Dagens link er til http://www.thingsyouneverknew.com.
Som navnet antyder beskæftiger den sig med “Ting du ikke vidste eksisterede” og som du sandsynligvis heller ikke har brug for. Hvad med en forhindring du skal forbi for at få din flaske vin, nøgleringe der synger salmer, og der er også et omvendt ur.
When Ray Ozzie posted an announcement to his Weblog about Microsoft’s proposed SSE (Simple Share Extensions) for RSS and OPML (Outline Processor Markup Language), I was delighted. On the technical front, it’s great to see the synchronization DNA of Groove and Lotus Notes finding its way, at last, onto the Web. But on the social front, it was a milestone, too.
Several community wireless and networking specialists have just completed a free, downloadable book designed to instruct people in remote corners of the world on how to build their own Internet connections using wireless gear. While the book itself is noteworthy in that it offers a resource that could have a strong impact on the livelihood of people in remote areas, equally interesting is the way in which it is being distributed.
The book, called “Wireless Networking in the Developing World,” was written by eight volunteers, including Rob Flickenger, a community wireless activist, author and developer as well as Sebastian Büttrich and Tomas Krag, co-founders of the nonprofit organization wire.less.dk. Krag, who instructs people around the globe on how to use wireless technology to set up networks, came up with the idea to write a training manual that could be used by people who might not be able to be taught in person by an expert.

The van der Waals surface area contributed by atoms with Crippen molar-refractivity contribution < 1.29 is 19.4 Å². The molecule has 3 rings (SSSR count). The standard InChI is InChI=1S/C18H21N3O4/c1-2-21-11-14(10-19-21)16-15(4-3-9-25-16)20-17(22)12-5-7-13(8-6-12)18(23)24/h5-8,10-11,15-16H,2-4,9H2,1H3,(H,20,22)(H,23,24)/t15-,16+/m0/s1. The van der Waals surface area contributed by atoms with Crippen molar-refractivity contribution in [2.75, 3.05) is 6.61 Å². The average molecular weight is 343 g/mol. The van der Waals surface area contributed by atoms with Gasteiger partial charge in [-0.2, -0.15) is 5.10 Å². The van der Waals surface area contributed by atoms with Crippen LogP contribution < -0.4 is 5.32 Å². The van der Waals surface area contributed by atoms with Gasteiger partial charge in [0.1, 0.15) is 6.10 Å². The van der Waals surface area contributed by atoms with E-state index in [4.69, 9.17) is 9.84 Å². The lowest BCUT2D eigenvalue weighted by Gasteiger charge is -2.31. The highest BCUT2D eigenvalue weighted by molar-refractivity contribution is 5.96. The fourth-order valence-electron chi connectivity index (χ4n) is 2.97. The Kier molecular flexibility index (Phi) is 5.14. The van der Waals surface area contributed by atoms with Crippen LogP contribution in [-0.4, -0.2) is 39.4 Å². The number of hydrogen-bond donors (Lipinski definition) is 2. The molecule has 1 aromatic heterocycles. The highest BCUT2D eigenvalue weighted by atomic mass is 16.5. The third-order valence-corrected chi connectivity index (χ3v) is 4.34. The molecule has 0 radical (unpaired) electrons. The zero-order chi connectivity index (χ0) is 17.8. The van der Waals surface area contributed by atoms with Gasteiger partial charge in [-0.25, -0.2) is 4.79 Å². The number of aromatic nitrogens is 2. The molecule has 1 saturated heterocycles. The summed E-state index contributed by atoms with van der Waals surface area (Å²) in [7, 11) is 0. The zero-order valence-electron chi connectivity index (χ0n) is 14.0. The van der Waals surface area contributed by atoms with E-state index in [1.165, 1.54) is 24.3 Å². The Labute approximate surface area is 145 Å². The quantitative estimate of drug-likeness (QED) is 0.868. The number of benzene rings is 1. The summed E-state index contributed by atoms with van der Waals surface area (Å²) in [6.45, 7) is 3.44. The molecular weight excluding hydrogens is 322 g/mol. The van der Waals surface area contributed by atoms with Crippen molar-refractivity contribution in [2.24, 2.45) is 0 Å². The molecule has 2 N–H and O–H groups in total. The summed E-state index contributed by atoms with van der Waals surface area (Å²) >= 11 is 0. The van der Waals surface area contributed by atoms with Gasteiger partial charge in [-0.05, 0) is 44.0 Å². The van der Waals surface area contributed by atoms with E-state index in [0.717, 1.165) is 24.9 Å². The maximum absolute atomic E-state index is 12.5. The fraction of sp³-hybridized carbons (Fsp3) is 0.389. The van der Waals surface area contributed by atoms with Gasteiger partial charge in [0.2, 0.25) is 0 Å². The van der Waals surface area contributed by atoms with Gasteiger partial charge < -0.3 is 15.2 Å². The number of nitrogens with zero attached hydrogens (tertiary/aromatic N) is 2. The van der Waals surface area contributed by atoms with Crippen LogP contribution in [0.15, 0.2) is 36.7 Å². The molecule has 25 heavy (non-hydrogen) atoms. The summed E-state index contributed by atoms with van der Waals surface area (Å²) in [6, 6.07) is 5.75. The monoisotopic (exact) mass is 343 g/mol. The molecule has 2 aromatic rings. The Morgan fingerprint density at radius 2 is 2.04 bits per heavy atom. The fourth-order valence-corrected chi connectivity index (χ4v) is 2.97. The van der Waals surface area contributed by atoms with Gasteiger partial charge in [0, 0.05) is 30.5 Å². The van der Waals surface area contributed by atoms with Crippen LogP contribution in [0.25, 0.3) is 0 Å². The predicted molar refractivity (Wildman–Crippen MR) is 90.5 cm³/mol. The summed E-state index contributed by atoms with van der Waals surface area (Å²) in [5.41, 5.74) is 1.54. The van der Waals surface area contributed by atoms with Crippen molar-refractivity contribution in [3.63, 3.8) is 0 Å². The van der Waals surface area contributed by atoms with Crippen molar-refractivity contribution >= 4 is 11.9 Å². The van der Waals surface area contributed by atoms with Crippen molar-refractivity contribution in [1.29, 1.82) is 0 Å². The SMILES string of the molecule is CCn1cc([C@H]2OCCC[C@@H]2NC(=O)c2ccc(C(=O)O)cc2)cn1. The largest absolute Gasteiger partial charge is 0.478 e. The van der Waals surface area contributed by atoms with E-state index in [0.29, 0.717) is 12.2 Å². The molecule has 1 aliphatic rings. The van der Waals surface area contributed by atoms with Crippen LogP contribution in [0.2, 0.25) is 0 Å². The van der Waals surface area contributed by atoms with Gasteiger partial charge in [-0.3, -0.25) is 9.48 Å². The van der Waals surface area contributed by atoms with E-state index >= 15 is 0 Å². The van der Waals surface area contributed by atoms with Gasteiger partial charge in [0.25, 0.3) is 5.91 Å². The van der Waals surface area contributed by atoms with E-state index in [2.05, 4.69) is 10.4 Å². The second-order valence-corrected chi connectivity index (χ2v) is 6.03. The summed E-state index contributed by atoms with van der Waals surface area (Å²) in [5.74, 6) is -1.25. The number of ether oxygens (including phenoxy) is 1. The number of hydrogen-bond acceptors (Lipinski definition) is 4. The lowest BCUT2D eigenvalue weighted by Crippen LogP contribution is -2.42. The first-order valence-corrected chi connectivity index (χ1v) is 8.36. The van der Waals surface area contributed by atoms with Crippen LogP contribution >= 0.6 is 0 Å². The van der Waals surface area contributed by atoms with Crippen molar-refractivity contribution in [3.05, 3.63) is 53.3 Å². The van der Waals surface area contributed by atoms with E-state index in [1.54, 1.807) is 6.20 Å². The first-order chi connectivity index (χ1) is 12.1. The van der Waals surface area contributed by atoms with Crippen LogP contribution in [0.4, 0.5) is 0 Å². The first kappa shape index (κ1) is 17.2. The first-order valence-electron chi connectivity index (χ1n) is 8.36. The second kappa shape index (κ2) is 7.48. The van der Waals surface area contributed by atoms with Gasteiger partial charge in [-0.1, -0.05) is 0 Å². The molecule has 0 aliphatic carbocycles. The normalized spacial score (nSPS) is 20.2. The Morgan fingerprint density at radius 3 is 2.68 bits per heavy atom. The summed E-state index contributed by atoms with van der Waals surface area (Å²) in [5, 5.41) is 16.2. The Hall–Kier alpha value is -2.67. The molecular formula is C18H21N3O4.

Voice over IP has a structured network that can lay its foundation on, but it lacks many other important features. One of them is a reliable protocol. But this problem is on the way to being solved. SIP (Session Initiation Protocol) is the name of the protocol that seems to be on the lips of every VoIP products manufacturer.
I made a mistake last weekend. Not your typical alcohol-induced mistake …. I downloaded a piece of software I shouldn’t have (more on that in a minute). You see, having just done major info-surfing, I had anti-virus on the brain. And according to Forrester Research, the same goes for most IT managers these days.
Jeg syntes det er tankevækkende, at folk bliver rasende og meget voldsomme i deres udtalelser når et flag eller en dansk ambassade brændes af, mens de stort set ikke påvirkes af millioners død i Afrika, USA’s tortur, forholdene i diktatur-stater, eller en flygtnings hjemsendelse til tortur.
Hvad er et stykke stof eller en bygning mod et menneskeliv? Der er mange der bør få ordnet deres prioriteter og begynde at tænke logisk, frem for at reagere på den her måde. Hvordan kan de undgå at blive vrede over EU’s landbrugsstøtte, der holder U-landene i fattigdom, regeringens umenneskelige politik eller DK og USA’s krig i Irak?
Så vågn dog op!